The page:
One of the things that critics of Michael Mann have found themselves harping on over the last few years has been his reliance on digital photography over the course of his last few films--to them, the results have been unattractive messes whose visual flaws are further exacerbated by his decision to shoot his stories largely at night. I am one of those who would almost always prefer to see a movie that has been shot on film as opposed to digital video but when the format is utilized with the skill that Mann and cinematographer Stuart Dryburgh demonstrate here, even I am willing to admit that digital can be quite striking when in the right hands. In hiss earlier films, Mann was celebrated (and occasionally derided) for his ultra-slick visual style in which it was apparent that every single item on the screen, no matter how seemingly slight or inconsequential, served a unique aesthetic purpose to the complete picture that he was trying to present. In his later films, however, Mann has chosen to reinvent his entire aesthetic by merging this glossy stylishness with the rougher, run-and-gun style afforded by shooting in digital. The results may be challenging to those expecting the usual action film look but for those willing to embrace what Mann is going for, some of the effects that are achieved here (especially a climactic fight staged amidst a torchlight parade in Jakarta's Papua Square) are quite extraordinary.

As much of a Michael Mann partisan as I am, critical honesty requires me to report that there are a few hiccups along the way--the screenplay (by first-timer Morgan Davis Foehl) is occasionally hampered by clunky exposition, the unnecessary romantic subplot (like everyone else in the cast, Hemsworth and Wei are attractive and charismatic as all get out but this element just seems perfunctory, though it does have a nice payoff where the brother catches them together in bed and doesn't make a big deal out of it) and a villain who, when finally revealed, is not quite as impressive in the flesh as in theory. (Of course, one could argue that in the case of the latter, this is sort of the point, but never mind.) However, when "Blackhat" is firing on all cylinders, and it does so far more often than not, it stands so far apart from the competition that they hardly seem to be part of the same genre. While most current action film are little more than expensive television, Mann is out there creating art and like most great art, it will no doubt prove to be divisive--at the screening I attended, some audience members seemed to be thrilled while others were clearly less so by the time the end credits rolled. However, even if "Blackhat" is not quite A-level Michael Mann in the vein of "Heat" or "Manhunter," it offers more genuine cinematic pleasures than anyone could rightly hope for and if there are many films of its type to emerge this year that are demonstrably better than it, then 2015 should prove to be an impressive year for moviegoing after all.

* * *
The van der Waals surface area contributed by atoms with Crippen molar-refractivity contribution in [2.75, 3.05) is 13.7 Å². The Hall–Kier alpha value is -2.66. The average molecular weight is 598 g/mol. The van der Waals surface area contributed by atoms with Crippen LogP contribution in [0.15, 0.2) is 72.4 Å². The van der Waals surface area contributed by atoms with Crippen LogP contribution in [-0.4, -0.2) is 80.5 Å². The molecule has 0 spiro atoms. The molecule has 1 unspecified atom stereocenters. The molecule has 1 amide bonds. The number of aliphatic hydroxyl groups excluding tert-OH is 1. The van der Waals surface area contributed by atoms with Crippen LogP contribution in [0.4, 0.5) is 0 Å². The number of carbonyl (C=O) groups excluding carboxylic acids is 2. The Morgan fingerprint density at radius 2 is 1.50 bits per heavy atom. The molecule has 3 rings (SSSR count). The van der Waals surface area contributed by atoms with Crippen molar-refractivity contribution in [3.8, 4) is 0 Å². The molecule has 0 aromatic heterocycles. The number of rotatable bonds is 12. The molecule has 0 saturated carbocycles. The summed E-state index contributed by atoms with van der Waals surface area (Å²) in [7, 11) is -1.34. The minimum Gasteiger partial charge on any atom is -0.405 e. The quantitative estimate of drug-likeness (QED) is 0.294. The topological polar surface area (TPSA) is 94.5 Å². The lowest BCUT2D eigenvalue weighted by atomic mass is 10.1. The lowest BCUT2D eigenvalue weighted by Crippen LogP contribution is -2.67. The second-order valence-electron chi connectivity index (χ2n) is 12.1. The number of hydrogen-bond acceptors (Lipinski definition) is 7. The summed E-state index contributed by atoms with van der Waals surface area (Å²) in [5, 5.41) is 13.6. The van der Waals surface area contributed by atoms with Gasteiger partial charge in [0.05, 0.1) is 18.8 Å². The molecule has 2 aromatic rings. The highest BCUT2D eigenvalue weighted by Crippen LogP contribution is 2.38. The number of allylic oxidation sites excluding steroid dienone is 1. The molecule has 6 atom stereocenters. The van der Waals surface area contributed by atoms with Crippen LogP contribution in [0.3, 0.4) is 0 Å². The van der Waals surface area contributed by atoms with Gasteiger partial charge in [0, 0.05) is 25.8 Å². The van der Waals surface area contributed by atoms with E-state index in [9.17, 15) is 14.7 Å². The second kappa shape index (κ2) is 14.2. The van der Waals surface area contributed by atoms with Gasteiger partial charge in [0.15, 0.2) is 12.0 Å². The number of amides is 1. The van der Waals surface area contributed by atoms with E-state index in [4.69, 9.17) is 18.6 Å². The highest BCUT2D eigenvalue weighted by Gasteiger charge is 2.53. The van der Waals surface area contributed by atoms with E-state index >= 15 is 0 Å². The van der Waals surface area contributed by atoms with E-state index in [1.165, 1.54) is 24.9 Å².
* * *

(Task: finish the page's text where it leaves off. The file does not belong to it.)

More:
link directly to this review at https://www.hollywoodbitchslap.com/review.php?movie=26880&reviewer=389
originally posted: 01/15/15 18:20:27
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User Comments

8/26/20 Jack Sommersby Great-looking but contextually vapid. 2 stars
9/26/15 mr.mike Flick is just OK but Hemsworth was damn good in it. 3 stars
1/25/15 Bob Dog Wacky film that knows it's wacky - - Styl-a-rific!!!! 3 stars
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  16-Jan-2015 (R)
  DVD: 12-May-2015